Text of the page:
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3 of these wires anchored to one spot, and constant pull upward
would prevent the rope from bending down, and would save
The structure relies only on tensility and would collapse without
being continuously pulled up. But still, only a tiny rocket is then
needed to send the last
stage into space.
Next rockets reach the wire top independently, and reuse it.
mentioned in my anno [notexactly, Feb 26 2017]
My idea's better. See anno
notexactly's Launch Loop link explained in a video [pashute, Jan 25 2018]
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If the wire was wrapped around a helium-filled tube to make it weightless, it wouldn't need the planes. [+]
||If the wire was instead a looped iron pipe of diameter ~50
mm and length ~4 Mm, half of which was covered by
another slightly wider non-ferrous pipe, that half of which
was arched up to ~80 km above ground, and the other half
of which was at ground level, and the entirety of which was
pushed along at ~14 km/s by a station at each end, it
wouldn't need the planes. It also wouldn't need the rocket
until apogee (for circularization/perigee raising). [link]
||This idea is better than a launch loop, since it uses tension
only, and no length structure. So until some height you would
be using much cheaper airlift technology (or even LTA) and
once at the top you have a triangular tether to pull you out.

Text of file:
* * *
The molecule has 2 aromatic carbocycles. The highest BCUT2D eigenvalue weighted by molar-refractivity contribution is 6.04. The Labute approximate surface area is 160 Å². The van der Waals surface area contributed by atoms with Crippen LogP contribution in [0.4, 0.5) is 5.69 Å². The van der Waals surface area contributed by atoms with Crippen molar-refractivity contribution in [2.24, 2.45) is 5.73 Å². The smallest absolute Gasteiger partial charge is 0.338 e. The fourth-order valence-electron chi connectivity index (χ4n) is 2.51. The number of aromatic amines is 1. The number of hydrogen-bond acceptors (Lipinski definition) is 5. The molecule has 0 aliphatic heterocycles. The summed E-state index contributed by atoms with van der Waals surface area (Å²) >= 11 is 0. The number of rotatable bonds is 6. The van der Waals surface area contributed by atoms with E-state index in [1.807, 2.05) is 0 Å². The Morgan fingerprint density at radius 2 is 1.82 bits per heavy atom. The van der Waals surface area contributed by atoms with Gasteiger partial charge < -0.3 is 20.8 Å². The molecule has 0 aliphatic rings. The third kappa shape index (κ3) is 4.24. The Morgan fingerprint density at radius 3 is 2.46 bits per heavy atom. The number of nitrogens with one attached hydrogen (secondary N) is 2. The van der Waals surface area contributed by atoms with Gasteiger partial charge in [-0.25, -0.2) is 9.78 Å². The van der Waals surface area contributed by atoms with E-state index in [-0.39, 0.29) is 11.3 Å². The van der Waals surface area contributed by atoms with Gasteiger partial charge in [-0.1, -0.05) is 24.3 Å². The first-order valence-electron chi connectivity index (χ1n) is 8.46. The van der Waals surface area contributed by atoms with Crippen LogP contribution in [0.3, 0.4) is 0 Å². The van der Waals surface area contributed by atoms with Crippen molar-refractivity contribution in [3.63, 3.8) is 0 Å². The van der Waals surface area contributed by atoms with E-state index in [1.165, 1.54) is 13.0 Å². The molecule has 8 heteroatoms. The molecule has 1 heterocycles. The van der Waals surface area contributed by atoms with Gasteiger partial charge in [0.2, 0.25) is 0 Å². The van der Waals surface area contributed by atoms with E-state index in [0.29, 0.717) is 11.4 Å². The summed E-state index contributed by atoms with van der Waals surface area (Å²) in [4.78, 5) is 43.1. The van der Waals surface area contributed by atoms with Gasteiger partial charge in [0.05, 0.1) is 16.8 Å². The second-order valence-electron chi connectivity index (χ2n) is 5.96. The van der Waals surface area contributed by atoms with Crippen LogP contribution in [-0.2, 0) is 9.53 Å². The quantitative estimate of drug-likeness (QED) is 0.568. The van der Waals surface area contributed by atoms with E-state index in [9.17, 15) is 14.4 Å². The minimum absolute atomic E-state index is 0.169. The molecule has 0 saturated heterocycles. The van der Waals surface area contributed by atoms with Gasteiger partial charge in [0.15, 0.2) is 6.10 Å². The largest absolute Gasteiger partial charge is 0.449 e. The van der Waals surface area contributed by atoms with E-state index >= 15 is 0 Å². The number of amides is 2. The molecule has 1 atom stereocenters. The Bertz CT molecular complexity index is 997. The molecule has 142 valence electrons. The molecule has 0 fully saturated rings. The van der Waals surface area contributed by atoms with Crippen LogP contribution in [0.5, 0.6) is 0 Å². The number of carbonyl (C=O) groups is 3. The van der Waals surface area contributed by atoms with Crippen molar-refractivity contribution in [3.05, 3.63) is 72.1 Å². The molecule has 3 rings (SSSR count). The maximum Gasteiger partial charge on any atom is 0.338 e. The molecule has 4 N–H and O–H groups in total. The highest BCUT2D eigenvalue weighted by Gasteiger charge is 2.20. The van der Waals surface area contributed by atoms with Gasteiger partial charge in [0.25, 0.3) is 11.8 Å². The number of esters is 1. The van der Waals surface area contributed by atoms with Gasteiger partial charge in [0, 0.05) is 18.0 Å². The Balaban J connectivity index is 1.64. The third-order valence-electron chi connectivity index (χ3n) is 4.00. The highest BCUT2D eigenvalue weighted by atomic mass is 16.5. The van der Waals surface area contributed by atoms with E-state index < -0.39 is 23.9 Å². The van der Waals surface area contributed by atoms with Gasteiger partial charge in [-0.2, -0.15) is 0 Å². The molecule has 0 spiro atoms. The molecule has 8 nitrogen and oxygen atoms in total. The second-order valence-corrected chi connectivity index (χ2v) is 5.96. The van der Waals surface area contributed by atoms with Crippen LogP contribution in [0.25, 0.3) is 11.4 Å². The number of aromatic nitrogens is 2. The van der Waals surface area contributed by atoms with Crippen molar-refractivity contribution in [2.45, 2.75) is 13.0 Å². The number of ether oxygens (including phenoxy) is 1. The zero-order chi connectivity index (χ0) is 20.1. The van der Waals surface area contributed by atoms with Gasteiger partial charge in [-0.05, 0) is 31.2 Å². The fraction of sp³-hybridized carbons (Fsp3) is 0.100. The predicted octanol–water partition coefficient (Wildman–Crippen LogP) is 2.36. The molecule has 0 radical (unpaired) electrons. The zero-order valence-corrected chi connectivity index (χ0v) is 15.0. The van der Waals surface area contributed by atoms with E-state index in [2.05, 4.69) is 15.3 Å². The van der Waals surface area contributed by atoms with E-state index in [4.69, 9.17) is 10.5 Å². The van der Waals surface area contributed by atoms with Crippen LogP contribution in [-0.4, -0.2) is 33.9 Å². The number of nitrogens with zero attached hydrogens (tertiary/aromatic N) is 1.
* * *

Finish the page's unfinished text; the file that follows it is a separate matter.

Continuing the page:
||This seems promising but it's a little unclear. Are
the 3 wires almost vertical? Can electric planes fly
that high? Do they use propellers, or electrically
heated jet turbines, or ion wind thrusters, or
||Or are there 3 107 km wires at the top forming a
triangle, and 3 more connecting the corners of the
triangle to a common anchor on earth? In which
case they're still pretty high, and can they still fly?
||A related idea:
Have something the shape of a launch loop, but
instead of super fast wire holding it up, have a
series of electric planes tethered very closely to it
to hold it up. Or maybe attached like a maglev
train. They fly along it from one end to the other.
||They definitely need their wings, to generate lift.
They might not need steering, they can be
attached to the loop for that. Or maybe it would
help stabilise things. And they might not need a
propeller, maybe they can pull forward on the
loop, I'm not sure.
||The maglev has a second track, for payloads to be
shot into orbit (which need to go much faster than
the planes). The top of the loop has a lower
pressure atmosphere, hopefully enough to support
the plane but not enough to obstruct the payload.
||I read that the SR-71 Blackbird can reach altitudes
over 90,000 feet when fuel is low. That may be as
much as we can do with a jet engine, so something
else is needed.
||A better reference point than the SR-71 is the Helios solar
electric plane. That sustained fight over 96000 feet for 40
minutes. Of course that's not 107km, and it wasn't trying to
hold up a very long tether.